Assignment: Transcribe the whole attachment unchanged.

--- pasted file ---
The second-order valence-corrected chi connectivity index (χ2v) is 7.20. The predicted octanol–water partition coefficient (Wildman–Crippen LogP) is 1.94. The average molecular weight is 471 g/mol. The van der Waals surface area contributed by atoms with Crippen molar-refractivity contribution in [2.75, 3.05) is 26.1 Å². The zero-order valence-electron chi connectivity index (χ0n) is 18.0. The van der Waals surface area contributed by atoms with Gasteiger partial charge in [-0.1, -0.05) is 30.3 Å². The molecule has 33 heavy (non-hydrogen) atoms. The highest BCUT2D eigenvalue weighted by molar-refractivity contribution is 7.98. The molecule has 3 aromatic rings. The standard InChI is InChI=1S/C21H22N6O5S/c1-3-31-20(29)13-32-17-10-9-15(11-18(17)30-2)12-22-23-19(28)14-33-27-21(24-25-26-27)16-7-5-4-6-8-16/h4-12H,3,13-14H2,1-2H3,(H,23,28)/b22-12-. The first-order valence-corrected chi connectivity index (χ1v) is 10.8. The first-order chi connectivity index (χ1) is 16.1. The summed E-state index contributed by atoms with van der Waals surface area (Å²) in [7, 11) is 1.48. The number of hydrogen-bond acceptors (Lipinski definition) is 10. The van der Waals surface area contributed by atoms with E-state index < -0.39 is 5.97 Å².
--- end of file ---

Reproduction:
The second-order valence-corrected chi connectivity index (χ2v) is 7.20. The predicted octanol–water partition coefficient (Wildman–Crippen LogP) is 1.94. The average molecular weight is 471 g/mol. The van der Waals surface area contributed by atoms with Crippen molar-refractivity contribution in [2.75, 3.05) is 26.1 Å². The zero-order valence-electron chi connectivity index (χ0n) is 18.0. The van der Waals surface area contributed by atoms with Gasteiger partial charge in [-0.1, -0.05) is 30.3 Å². The molecule has 33 heavy (non-hydrogen) atoms. The highest BCUT2D eigenvalue weighted by molar-refractivity contribution is 7.98. The molecule has 3 aromatic rings. The standard InChI is InChI=1S/C21H22N6O5S/c1-3-31-20(29)13-32-17-10-9-15(11-18(17)30-2)12-22-23-19(28)14-33-27-21(24-25-26-27)16-7-5-4-6-8-16/h4-12H,3,13-14H2,1-2H3,(H,23,28)/b22-12-. The first-order valence-corrected chi connectivity index (χ1v) is 10.8. The first-order chi connectivity index (χ1) is 16.1. The summed E-state index contributed by atoms with van der Waals surface area (Å²) in [7, 11) is 1.48. The number of hydrogen-bond acceptors (Lipinski definition) is 10. The van der Waals surface area contributed by atoms with E-state index < -0.39 is 5.97 Å².